So think long and hard about what you want to do with your BAH. Consider your needs and those of your family (if applicable), and then consult a realtor. There are tons of amazing ones listed in this section (I know ours was a lifesaver), and when you’re the buyer – totally free. They get their commission off the sale of the house. It’s like using a travel agent – it makes your life simpler and it costs you nothing. Enjoy living on the Emerald Coast!

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To Rent or To Buy? Part One

It’s the classic question from the time you move out of your parents’ house (or dorm) until seemingly forever: should I rent or should I buy? There are plenty of arguments one way or the other filled with facts and opinions galore, but at the end of the day, you need to make whatever decision is right for you. And since I didn’t start writing this article to tell you nothing, here are some of the pros of renting on the Emerald Coast.

  • It makes your life easier

When it all boils down, renting an apartment just plain simplifies things. Your shower/dishwasher/stove/window lock broke? Don’t pay for a handyman – just call the maintenance office. Think you need new carpet? Great – you won’t be paying for it when it gets installed. Time for the roof to be replaced? You might suffer through some noise, but your bank account won’t budge an inch. Owning a home comes with plenty of maintenance costs and headaches, all of which are built into your rent and taken care of by the property management staff. It’s a wonderful thing.

  • You get amenities

In this area more than any other I’ve lived in, most of the moderate to nice apartment complexes come with a lot of amenities that can make you feel like you’re in a great hotel (in a good way). It is not uncommon to find a complex that offers one or multiple pools, a sauna, a workout facility, a business center, free coffee and/or snacks in the clubhouse, playgrounds, putting greens, tennis courts, basketball courts, car wash stations, etc. It’s really pretty impressive. And the best part is the rent costs are much less than what you’ll find in most areas of the country.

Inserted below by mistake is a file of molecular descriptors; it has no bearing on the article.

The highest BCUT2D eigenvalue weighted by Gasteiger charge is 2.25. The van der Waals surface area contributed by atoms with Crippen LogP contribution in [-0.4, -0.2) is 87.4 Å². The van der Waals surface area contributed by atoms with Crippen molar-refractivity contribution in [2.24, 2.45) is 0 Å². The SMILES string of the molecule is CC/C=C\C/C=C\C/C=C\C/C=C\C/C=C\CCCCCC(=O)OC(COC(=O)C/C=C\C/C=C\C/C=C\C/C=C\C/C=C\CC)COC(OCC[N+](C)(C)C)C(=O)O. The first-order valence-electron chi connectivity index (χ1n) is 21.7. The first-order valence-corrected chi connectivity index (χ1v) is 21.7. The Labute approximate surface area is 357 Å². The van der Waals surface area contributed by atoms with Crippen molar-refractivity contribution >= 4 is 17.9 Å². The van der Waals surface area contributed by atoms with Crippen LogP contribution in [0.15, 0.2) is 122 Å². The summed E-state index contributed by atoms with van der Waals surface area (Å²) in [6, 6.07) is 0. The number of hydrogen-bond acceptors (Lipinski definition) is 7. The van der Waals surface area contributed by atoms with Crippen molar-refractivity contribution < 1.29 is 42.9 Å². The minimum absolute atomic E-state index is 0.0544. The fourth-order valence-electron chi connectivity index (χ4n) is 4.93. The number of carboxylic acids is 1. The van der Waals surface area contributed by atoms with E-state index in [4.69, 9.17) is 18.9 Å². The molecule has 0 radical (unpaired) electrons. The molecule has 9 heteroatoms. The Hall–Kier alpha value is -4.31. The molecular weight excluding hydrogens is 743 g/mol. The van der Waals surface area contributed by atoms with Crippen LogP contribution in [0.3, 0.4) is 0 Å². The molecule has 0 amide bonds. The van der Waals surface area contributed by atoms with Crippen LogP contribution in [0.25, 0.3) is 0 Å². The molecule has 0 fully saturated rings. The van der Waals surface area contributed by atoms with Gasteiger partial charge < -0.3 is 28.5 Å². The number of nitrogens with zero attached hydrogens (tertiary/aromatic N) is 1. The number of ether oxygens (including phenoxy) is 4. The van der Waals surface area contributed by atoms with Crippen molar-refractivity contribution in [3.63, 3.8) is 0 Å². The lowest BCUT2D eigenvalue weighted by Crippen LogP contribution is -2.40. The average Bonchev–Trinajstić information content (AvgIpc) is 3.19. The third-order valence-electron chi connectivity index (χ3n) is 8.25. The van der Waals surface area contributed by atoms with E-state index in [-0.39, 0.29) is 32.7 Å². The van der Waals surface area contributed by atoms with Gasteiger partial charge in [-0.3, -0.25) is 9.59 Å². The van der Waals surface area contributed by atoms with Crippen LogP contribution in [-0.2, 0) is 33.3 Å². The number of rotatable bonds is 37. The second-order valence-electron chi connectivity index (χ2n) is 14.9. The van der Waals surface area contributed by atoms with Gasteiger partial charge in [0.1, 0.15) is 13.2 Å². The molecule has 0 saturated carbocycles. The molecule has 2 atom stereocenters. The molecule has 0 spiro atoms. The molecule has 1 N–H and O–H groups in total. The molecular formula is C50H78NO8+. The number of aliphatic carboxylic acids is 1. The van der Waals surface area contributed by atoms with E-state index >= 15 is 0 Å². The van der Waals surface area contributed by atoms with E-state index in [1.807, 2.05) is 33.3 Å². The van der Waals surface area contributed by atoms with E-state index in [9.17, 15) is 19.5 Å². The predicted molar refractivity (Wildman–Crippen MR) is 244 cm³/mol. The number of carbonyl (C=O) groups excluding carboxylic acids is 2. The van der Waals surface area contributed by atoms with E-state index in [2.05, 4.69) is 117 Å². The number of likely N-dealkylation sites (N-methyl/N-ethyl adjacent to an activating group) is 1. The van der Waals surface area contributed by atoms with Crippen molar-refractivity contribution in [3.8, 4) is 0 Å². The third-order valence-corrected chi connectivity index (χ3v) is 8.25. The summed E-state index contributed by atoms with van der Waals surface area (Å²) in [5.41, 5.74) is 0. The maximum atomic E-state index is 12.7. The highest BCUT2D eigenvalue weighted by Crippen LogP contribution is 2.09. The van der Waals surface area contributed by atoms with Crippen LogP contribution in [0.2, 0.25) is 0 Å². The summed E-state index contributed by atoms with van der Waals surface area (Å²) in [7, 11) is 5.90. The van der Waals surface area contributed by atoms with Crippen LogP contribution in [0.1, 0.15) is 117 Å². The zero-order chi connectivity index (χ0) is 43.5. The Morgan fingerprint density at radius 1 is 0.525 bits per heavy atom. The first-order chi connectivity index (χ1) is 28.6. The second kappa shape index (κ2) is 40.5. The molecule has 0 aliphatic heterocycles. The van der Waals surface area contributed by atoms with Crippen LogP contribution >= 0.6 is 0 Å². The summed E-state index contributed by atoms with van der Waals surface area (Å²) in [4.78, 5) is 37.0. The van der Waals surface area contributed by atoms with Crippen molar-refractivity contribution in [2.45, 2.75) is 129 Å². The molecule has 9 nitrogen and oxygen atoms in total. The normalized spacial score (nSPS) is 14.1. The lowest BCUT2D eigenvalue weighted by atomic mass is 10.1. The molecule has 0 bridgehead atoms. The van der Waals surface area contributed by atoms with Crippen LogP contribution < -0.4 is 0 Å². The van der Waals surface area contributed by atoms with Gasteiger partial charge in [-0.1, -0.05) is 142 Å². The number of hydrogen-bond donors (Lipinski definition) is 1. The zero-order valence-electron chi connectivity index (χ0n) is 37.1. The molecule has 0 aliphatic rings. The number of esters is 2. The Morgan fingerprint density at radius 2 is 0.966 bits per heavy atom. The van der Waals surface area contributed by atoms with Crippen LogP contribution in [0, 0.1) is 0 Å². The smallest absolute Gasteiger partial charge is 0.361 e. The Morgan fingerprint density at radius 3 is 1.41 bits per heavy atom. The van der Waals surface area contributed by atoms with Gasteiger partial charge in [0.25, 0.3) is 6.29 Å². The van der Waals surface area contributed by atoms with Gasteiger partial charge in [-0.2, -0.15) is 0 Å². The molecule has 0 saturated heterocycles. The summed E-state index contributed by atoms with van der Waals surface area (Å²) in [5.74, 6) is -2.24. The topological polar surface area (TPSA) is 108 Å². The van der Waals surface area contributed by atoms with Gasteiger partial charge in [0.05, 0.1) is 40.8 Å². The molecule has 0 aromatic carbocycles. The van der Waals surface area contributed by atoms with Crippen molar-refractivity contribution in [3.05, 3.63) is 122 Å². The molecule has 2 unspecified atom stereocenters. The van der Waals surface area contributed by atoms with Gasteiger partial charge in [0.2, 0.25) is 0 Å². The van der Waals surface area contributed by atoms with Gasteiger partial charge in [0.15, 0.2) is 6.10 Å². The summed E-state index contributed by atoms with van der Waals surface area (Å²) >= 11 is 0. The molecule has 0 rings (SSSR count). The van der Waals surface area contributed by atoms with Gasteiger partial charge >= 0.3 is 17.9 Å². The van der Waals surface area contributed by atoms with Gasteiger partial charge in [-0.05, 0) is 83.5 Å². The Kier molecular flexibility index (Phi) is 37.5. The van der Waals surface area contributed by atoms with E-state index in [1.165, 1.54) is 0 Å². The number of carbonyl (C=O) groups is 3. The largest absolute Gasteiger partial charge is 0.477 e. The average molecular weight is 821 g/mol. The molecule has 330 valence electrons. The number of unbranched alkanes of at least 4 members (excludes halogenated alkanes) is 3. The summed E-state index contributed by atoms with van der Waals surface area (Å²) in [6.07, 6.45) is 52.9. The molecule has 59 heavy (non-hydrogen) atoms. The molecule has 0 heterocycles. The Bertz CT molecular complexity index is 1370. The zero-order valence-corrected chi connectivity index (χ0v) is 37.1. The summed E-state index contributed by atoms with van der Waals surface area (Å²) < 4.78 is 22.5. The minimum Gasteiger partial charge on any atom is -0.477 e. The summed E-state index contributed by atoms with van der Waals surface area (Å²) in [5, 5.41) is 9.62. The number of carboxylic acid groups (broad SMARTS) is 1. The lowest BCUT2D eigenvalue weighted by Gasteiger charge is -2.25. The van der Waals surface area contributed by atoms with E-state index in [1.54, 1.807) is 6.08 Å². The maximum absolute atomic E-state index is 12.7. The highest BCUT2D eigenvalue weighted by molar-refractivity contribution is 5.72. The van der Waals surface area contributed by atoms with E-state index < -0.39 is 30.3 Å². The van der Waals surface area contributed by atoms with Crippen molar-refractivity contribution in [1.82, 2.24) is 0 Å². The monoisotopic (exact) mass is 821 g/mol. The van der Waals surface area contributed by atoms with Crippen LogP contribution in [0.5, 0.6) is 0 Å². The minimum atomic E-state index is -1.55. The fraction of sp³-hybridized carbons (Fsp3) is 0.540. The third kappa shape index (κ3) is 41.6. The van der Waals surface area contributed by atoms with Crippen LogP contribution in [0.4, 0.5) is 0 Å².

• You meet a lot of people

PCSing means leaving behind the friends you made at one duty station and finding new ones wherever you’re going. While you’ll still have neighbors living in a single family home, there are many more people living in an apartment complex. And from what I’ve seen around here, it makes meeting friendly people much easier. You’ll not only meet your immediate neighbors, but you might bump into other people at the mailboxes, the pool, the gym, etc. Apartment living offers a great opportunity to feel welcomed much more quickly after you arrive.

  • Military Discounts

Aside from the benefits of the VA loan for home buyers, you don’t exactly see military discounts offered off the purchase price of the home or your closing costs. But many rental apartments offer discounts that make the process of moving in more affordable. For instance, you could find you’re able to have your application fee waived, background check fees waived, and security and pet deposits cut in half. All in all, several hundred dollars of discounts. Not too shabby.

  • You can be in and out

Signing an apartment lease gives you a whole lot more flexibility and less stress when it comes to the possibility of getting orders again. It may be the last thing you want to think about when you’re in the process of PCSing, but you must always realize unexpected orders are a very real possibility in the military. When renting an apartment, it is quite simple to walk down to the leasing office with a copy of your orders and an intent to vacate letter and get on with your list of to-do’s. At that point, you can move on and wash your hands of it without any stress – something we all need when we’re preparing to move.

Like I said, everyone is different and you need to make the decision to the rent or buy question on your own. However, the above are what I have found (in my personal experience) to be important things to consider. So, take a look through the Apartments and Rental Properties sections in the Eglin Guide (eglinguideonline.com) and Emerald Coast Military Directory (ecmdonline.com) and check out some of the great communities offered here. I promise you won’t be disappointed!